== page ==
The space was a large, vacant, concrete-filled floor in a lower Manhattan office building. Plastic tarps covered many of the walls; wide columns held the building up; construction workers toiled away at various tasks. My guide pointed in the direction of a wall and said that a "public-facing" cafe would be there. The rest of the 50,000-plus square feet space would be generally open, a place for people to sit at a desk and work or talk with others about what they're working on.
This was the site of IBM’s new Bluemix Garage in New York. While it officially opened last week, the current space is only temporary and on the floor below the construction zone. The real space won’t be ready to go for many months.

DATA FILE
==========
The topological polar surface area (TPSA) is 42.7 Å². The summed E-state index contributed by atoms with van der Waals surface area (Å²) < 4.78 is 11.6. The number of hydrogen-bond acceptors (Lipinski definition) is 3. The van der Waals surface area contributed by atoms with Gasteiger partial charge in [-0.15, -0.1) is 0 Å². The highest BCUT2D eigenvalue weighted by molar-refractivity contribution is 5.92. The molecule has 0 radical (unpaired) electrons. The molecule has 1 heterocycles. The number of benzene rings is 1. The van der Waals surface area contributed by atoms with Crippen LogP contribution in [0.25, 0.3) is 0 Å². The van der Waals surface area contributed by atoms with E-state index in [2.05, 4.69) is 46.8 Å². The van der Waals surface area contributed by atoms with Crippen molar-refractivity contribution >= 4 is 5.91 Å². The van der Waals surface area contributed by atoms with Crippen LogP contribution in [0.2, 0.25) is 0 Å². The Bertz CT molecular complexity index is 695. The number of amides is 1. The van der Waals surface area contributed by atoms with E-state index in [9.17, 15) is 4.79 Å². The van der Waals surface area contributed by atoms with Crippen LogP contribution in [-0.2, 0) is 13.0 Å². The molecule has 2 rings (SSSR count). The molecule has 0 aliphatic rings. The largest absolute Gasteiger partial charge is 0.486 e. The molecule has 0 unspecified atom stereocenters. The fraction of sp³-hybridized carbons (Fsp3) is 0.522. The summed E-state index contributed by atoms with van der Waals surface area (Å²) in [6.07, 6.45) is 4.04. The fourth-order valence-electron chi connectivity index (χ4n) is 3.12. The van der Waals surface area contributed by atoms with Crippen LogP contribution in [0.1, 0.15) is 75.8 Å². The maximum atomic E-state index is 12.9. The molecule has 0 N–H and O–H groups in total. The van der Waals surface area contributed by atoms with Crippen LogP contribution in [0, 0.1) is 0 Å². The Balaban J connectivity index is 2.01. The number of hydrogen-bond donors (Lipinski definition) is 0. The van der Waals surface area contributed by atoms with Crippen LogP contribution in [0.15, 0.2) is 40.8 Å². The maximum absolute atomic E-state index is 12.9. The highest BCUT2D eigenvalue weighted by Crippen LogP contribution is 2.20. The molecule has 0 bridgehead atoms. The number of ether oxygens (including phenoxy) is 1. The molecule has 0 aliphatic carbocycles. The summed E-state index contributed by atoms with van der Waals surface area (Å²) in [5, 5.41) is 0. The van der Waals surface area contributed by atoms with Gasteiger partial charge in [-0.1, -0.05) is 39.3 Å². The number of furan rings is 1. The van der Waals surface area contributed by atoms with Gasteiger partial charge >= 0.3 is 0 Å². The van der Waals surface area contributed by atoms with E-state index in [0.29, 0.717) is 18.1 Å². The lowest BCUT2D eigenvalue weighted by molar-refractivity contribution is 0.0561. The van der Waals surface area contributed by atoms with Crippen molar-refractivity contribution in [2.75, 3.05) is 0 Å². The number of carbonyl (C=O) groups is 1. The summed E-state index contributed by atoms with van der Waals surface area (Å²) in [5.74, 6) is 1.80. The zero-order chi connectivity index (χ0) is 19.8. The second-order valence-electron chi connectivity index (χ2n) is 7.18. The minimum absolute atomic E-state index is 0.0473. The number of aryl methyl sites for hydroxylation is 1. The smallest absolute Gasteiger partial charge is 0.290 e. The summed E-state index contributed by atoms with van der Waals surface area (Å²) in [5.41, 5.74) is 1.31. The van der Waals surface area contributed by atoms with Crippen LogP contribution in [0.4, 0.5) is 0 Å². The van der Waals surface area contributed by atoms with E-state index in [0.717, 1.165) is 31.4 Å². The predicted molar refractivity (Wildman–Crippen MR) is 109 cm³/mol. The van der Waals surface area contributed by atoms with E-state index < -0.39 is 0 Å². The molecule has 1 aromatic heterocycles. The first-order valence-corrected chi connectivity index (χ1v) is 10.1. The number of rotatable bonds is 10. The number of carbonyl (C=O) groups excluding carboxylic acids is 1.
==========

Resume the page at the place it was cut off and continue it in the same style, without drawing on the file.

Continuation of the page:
Bluemix can be most easily described as an IBM program for companies and developers to build and scale enterprise apps. The company bills it as a way customers can figure out how to build these applications, iterate on them, and then scale them. The focus is on offering tools and training that gets apps deployed fast. The garage is a space for IBM to evangelize its method.
In many ways Bluemix Garages look like a coworking space inside a startup accelerator. IBM partners with startups to host the space—in the case of the new Manhattan garage, the tech-skill focused education company Galvanize is the selected partner. The space is predominately Galvanize’s, but Bluemix has dedicated areas for developers working with the program. The first garage opened in San Francisco in 2014, and now there are seven locations globally.